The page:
The most important thing to remember is that the initial testing for celiac disease is just a simple blood test, which is almost universally covered by insurance so there should be no real barrier to getting tested. If this blood test is positive, then you can have a discussion with your doctor about the potential benefits of confirmatory testing and treatment, but if you never find out you could be doing great damage to your health and not realize it until it is difficult to reverse. The www.SeriouslyCeliac.org website offers a video, discussion guides, and personal stories to help those suffering with celiac disease have a serious, one-on-one conversation with their family.
Some diseases present in similar ways in most people. Celiac disease is not one of these. Many symptoms that seem very far away from the intestine, such as hair loss or joint pain, can be the main symptoms of celiac disease. In fact, many people who say they are ‘asymptomatic’ prior to being diagnosed with celiac disease actually report feeling much better once they start a gluten free diet. If you don’t get tested, you will never know what you might have to gain from being diagnosed.
There are some variations in celiac testing and differences in the kits used to run the same type of test but for the most part centers will run the IgA tissue transglutaminase or tTG test. This is the best single test for celiac disease and is the one you should ask for.
Getting testing in a doctors office is the best way. There are very good home tests for celiac disease available, mostly based on tTG. unfortunately few, if any, are currently available in the United States. There are a number of at home celiac genetic tests which can be useful but can only rule out celiac disease, not diagnose it.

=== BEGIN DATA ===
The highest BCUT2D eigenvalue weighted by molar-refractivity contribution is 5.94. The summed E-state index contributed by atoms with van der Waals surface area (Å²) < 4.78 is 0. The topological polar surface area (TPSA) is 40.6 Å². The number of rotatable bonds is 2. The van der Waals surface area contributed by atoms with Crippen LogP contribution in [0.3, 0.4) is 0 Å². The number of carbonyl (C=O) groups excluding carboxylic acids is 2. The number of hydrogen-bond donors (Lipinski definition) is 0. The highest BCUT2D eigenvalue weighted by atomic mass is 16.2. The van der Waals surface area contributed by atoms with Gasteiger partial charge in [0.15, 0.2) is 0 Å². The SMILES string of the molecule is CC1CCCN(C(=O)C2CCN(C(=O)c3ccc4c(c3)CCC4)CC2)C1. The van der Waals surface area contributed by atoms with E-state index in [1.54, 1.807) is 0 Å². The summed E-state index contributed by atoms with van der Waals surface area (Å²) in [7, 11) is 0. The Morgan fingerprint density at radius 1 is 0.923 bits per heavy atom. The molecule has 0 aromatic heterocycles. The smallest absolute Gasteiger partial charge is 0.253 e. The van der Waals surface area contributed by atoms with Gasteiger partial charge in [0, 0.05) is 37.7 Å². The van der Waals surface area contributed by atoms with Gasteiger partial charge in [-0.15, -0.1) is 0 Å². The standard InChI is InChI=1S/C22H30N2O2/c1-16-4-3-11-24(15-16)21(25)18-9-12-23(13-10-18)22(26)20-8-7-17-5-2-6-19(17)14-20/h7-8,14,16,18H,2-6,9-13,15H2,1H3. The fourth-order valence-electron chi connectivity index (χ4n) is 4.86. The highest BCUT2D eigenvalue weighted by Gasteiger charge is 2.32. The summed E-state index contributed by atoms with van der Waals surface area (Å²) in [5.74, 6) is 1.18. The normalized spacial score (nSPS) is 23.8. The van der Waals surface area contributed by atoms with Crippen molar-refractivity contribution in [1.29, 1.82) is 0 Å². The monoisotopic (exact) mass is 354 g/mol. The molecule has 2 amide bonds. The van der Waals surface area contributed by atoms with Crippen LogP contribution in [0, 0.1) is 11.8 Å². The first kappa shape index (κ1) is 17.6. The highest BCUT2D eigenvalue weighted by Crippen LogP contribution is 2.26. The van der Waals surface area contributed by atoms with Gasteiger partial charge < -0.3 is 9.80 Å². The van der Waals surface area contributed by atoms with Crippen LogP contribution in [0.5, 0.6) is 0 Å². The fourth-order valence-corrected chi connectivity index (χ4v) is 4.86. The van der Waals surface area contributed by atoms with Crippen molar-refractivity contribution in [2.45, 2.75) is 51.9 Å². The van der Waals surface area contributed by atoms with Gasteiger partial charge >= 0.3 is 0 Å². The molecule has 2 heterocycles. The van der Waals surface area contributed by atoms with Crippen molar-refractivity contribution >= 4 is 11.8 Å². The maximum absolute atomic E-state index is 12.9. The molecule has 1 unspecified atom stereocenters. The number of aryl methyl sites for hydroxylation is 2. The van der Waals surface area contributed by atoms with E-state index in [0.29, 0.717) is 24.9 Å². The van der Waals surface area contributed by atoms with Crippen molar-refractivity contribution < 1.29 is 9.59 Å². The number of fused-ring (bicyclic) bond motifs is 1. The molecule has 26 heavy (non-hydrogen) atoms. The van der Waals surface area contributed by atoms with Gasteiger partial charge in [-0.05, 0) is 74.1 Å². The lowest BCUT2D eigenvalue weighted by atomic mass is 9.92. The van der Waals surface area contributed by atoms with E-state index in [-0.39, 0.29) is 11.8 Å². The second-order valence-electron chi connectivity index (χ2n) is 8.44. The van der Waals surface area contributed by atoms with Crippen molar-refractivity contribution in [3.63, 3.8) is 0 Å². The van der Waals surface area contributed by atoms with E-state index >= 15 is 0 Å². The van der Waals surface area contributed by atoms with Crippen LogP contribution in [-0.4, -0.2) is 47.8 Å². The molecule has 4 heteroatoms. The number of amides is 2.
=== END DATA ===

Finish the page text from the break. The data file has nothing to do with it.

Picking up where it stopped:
Unfortunately, it is very difficult to test for celiac disease in someone on a gluten free diet. This is why we strongly recommend testing before people change their diet. The genetic test is the only one that is useful in someone on a gluten free diet, as if this is negative, it rules out celiac disease.
The genetic test is very useful for people who are at risk for celiac disease due to family history, have uncertain test results (such as when the blood test is positive but the biopsy is negative or vice versa), or who are on a gluten free diet prior to testing. Most people do not need the gene test however.
If you test negative for the celiac genes, then yes you never have to worry about celiac disease again. The blood tests only tell you if you have celiac disease currently and we know that people can get celiac disease at any point in life when they are exposed to gluten. That being said, in children we recommend repeat testing every 1-3 years but in adults the odds of going from negative to positive are pretty low. I recommend a single test, and only repeating the test if you develop new symptoms or concerns.
Celiac disease is a chronic immune disease and as with all diseases in that class, follow up is strongly recommended. Guidelines suggest routine follow up with a physician and dietitian skilled in celiac disease every one to two years, even if you are feeling well, and more frequently if not. These visits should include celiac and nutritional blood tests. The purpose of this follow up is to ensure that your celiac disease is well controlled, and that any potentially problems are caught early and resolved.
For the most part, modern celiac tests are very good however they are not perfect and there can be some false negatives (blood test is negative but you really have celiac disease) and false positives (blood test is positive but you don’t have celiac disease). The gold standard remains intestinal biopsy and should be done in most or all cases where the blood test is positive and considered in cases where the blood test is negative but there is a strong concern for celiac disease, as with people both symptoms and a family history of celiac disease.
Thank you, Dr. Leffler!
NFCA Press Release, open HERE
[People in the CD community can follow the hashtag #TalkTellTest to join in the conversation with NFCA and others having similar experiences in helping their family members get tested. Also consider taking this 2 minute survey to tell the NFCA about talking to your family about CD testing. You will be entered to win a prize pack from Schar, their sponsor, just for filling out their survey]